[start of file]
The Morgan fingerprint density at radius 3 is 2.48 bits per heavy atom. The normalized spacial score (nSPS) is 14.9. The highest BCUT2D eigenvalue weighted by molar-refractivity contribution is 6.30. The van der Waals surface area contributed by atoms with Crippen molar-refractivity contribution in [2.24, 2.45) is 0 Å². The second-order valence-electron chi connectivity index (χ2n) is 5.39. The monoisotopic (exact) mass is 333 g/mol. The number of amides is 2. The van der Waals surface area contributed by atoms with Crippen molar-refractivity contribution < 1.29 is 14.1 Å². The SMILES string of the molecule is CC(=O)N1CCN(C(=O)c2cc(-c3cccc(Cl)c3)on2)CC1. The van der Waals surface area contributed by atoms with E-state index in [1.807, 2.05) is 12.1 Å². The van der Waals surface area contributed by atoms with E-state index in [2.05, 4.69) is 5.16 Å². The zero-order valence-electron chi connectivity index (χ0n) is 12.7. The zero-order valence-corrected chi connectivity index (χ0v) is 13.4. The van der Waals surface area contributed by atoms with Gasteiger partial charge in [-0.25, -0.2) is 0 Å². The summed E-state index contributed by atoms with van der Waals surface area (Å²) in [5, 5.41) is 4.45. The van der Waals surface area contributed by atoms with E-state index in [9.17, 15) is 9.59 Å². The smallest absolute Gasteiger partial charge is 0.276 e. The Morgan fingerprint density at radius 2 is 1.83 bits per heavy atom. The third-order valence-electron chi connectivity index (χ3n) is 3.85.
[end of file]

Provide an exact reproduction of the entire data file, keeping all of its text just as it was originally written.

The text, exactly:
The Morgan fingerprint density at radius 3 is 2.48 bits per heavy atom. The normalized spacial score (nSPS) is 14.9. The highest BCUT2D eigenvalue weighted by molar-refractivity contribution is 6.30. The van der Waals surface area contributed by atoms with Crippen molar-refractivity contribution in [2.24, 2.45) is 0 Å². The second-order valence-electron chi connectivity index (χ2n) is 5.39. The monoisotopic (exact) mass is 333 g/mol. The number of amides is 2. The van der Waals surface area contributed by atoms with Crippen molar-refractivity contribution < 1.29 is 14.1 Å². The SMILES string of the molecule is CC(=O)N1CCN(C(=O)c2cc(-c3cccc(Cl)c3)on2)CC1. The van der Waals surface area contributed by atoms with E-state index in [1.807, 2.05) is 12.1 Å². The van der Waals surface area contributed by atoms with E-state index in [2.05, 4.69) is 5.16 Å². The zero-order valence-electron chi connectivity index (χ0n) is 12.7. The zero-order valence-corrected chi connectivity index (χ0v) is 13.4. The van der Waals surface area contributed by atoms with Gasteiger partial charge in [-0.25, -0.2) is 0 Å². The summed E-state index contributed by atoms with van der Waals surface area (Å²) in [5, 5.41) is 4.45. The van der Waals surface area contributed by atoms with E-state index in [9.17, 15) is 9.59 Å². The smallest absolute Gasteiger partial charge is 0.276 e. The Morgan fingerprint density at radius 2 is 1.83 bits per heavy atom. The third-order valence-electron chi connectivity index (χ3n) is 3.85.